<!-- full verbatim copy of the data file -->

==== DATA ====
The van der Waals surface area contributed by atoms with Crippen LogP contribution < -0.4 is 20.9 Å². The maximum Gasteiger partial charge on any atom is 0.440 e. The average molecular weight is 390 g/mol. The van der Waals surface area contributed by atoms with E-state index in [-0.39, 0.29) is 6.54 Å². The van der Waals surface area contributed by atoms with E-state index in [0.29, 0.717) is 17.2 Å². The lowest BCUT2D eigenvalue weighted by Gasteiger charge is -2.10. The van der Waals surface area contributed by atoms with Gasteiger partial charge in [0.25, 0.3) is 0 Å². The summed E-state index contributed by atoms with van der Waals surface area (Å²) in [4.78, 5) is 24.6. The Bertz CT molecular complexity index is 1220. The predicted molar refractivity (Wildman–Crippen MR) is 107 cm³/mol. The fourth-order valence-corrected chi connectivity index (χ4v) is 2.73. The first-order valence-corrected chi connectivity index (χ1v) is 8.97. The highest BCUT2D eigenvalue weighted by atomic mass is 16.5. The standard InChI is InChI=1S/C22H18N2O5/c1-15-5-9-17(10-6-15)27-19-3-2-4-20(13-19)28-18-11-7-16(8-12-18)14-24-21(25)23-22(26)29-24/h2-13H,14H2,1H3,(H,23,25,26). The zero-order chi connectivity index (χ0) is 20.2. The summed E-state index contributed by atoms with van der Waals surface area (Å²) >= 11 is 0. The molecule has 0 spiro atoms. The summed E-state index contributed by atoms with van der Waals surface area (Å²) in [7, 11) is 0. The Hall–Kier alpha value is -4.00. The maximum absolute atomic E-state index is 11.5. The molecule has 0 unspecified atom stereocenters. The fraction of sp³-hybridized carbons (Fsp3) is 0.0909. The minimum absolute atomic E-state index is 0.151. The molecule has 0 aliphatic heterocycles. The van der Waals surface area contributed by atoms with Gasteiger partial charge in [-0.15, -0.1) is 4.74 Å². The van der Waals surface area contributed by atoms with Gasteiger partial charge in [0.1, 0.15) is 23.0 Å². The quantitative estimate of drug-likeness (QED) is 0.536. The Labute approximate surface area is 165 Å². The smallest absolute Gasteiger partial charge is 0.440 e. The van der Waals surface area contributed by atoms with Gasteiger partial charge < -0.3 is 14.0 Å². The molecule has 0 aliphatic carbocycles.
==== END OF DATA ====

The van der Waals surface area contributed by atoms with Crippen LogP contribution < -0.4 is 20.9 Å². The maximum Gasteiger partial charge on any atom is 0.440 e. The average molecular weight is 390 g/mol. The van der Waals surface area contributed by atoms with E-state index in [-0.39, 0.29) is 6.54 Å². The van der Waals surface area contributed by atoms with E-state index in [0.29, 0.717) is 17.2 Å². The lowest BCUT2D eigenvalue weighted by Gasteiger charge is -2.10. The van der Waals surface area contributed by atoms with Gasteiger partial charge in [0.25, 0.3) is 0 Å². The summed E-state index contributed by atoms with van der Waals surface area (Å²) in [4.78, 5) is 24.6. The Bertz CT molecular complexity index is 1220. The predicted molar refractivity (Wildman–Crippen MR) is 107 cm³/mol. The fourth-order valence-corrected chi connectivity index (χ4v) is 2.73. The first-order valence-corrected chi connectivity index (χ1v) is 8.97. The highest BCUT2D eigenvalue weighted by atomic mass is 16.5. The standard InChI is InChI=1S/C22H18N2O5/c1-15-5-9-17(10-6-15)27-19-3-2-4-20(13-19)28-18-11-7-16(8-12-18)14-24-21(25)23-22(26)29-24/h2-13H,14H2,1H3,(H,23,25,26). The zero-order chi connectivity index (χ0) is 20.2. The summed E-state index contributed by atoms with van der Waals surface area (Å²) >= 11 is 0. The molecule has 0 spiro atoms. The summed E-state index contributed by atoms with van der Waals surface area (Å²) in [7, 11) is 0. The Hall–Kier alpha value is -4.00. The maximum absolute atomic E-state index is 11.5. The molecule has 0 unspecified atom stereocenters. The fraction of sp³-hybridized carbons (Fsp3) is 0.0909. The minimum absolute atomic E-state index is 0.151. The molecule has 0 aliphatic heterocycles. The van der Waals surface area contributed by atoms with Gasteiger partial charge in [-0.15, -0.1) is 4.74 Å². The van der Waals surface area contributed by atoms with Gasteiger partial charge in [0.1, 0.15) is 23.0 Å². The quantitative estimate of drug-likeness (QED) is 0.536. The Labute approximate surface area is 165 Å². The smallest absolute Gasteiger partial charge is 0.440 e. The van der Waals surface area contributed by atoms with Gasteiger partial charge < -0.3 is 14.0 Å². The molecule has 0 aliphatic carbocycles.